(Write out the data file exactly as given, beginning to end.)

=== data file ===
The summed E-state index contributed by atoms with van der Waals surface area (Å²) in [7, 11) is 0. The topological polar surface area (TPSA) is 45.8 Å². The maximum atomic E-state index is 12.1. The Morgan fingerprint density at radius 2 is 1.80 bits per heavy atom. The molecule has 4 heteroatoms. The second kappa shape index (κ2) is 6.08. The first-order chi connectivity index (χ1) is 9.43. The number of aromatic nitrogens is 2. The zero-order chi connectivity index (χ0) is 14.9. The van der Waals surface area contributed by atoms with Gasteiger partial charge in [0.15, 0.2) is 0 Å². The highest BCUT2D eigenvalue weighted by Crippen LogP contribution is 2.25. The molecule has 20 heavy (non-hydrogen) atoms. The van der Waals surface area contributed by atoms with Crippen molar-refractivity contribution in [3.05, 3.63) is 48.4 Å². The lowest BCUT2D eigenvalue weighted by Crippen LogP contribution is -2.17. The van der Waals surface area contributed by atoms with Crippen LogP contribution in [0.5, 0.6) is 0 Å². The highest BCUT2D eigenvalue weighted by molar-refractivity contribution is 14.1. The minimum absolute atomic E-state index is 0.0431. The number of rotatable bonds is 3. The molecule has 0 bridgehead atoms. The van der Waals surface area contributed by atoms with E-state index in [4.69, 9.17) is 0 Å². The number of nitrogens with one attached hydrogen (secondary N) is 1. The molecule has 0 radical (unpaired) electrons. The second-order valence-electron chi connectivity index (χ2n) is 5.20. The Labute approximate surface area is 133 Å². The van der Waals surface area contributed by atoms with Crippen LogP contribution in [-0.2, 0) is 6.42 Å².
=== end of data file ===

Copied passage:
The summed E-state index contributed by atoms with van der Waals surface area (Å²) in [7, 11) is 0. The topological polar surface area (TPSA) is 45.8 Å². The maximum atomic E-state index is 12.1. The Morgan fingerprint density at radius 2 is 1.80 bits per heavy atom. The molecule has 4 heteroatoms. The second kappa shape index (κ2) is 6.08. The first-order chi connectivity index (χ1) is 9.43. The number of aromatic nitrogens is 2. The zero-order chi connectivity index (χ0) is 14.9. The van der Waals surface area contributed by atoms with Gasteiger partial charge in [0.15, 0.2) is 0 Å². The highest BCUT2D eigenvalue weighted by Crippen LogP contribution is 2.25. The molecule has 20 heavy (non-hydrogen) atoms. The van der Waals surface area contributed by atoms with Crippen molar-refractivity contribution in [3.05, 3.63) is 48.4 Å². The lowest BCUT2D eigenvalue weighted by Crippen LogP contribution is -2.17. The van der Waals surface area contributed by atoms with Crippen LogP contribution in [0.5, 0.6) is 0 Å². The highest BCUT2D eigenvalue weighted by molar-refractivity contribution is 14.1. The minimum absolute atomic E-state index is 0.0431. The number of rotatable bonds is 3. The molecule has 0 bridgehead atoms. The van der Waals surface area contributed by atoms with E-state index in [4.69, 9.17) is 0 Å². The number of nitrogens with one attached hydrogen (secondary N) is 1. The molecule has 0 radical (unpaired) electrons. The second-order valence-electron chi connectivity index (χ2n) is 5.20. The Labute approximate surface area is 133 Å². The van der Waals surface area contributed by atoms with Crippen LogP contribution in [-0.2, 0) is 6.42 Å².